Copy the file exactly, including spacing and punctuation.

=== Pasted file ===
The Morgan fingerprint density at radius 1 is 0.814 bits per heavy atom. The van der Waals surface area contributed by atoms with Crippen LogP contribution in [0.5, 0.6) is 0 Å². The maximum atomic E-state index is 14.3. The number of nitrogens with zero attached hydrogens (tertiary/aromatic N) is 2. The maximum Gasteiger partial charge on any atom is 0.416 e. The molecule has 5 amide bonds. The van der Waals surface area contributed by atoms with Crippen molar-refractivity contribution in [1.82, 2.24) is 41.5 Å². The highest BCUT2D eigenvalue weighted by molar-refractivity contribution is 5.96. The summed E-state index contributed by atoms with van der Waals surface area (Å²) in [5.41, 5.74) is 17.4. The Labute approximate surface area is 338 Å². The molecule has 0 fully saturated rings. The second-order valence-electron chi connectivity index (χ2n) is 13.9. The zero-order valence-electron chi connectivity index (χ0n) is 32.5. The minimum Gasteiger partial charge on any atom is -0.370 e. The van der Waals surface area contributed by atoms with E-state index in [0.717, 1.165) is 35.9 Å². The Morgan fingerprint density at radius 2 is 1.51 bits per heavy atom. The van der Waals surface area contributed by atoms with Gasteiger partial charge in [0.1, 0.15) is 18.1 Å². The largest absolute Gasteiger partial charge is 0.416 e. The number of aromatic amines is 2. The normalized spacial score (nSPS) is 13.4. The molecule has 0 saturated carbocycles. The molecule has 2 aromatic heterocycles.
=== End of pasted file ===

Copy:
The Morgan fingerprint density at radius 1 is 0.814 bits per heavy atom. The van der Waals surface area contributed by atoms with Crippen LogP contribution in [0.5, 0.6) is 0 Å². The maximum atomic E-state index is 14.3. The number of nitrogens with zero attached hydrogens (tertiary/aromatic N) is 2. The maximum Gasteiger partial charge on any atom is 0.416 e. The molecule has 5 amide bonds. The van der Waals surface area contributed by atoms with Crippen molar-refractivity contribution in [1.82, 2.24) is 41.5 Å². The highest BCUT2D eigenvalue weighted by molar-refractivity contribution is 5.96. The summed E-state index contributed by atoms with van der Waals surface area (Å²) in [5.41, 5.74) is 17.4. The Labute approximate surface area is 338 Å². The molecule has 0 fully saturated rings. The second-order valence-electron chi connectivity index (χ2n) is 13.9. The zero-order valence-electron chi connectivity index (χ0n) is 32.5. The minimum Gasteiger partial charge on any atom is -0.370 e. The van der Waals surface area contributed by atoms with E-state index in [0.717, 1.165) is 35.9 Å². The Morgan fingerprint density at radius 2 is 1.51 bits per heavy atom. The van der Waals surface area contributed by atoms with Gasteiger partial charge in [0.1, 0.15) is 18.1 Å². The largest absolute Gasteiger partial charge is 0.416 e. The number of aromatic amines is 2. The normalized spacial score (nSPS) is 13.4. The molecule has 0 saturated carbocycles. The molecule has 2 aromatic heterocycles.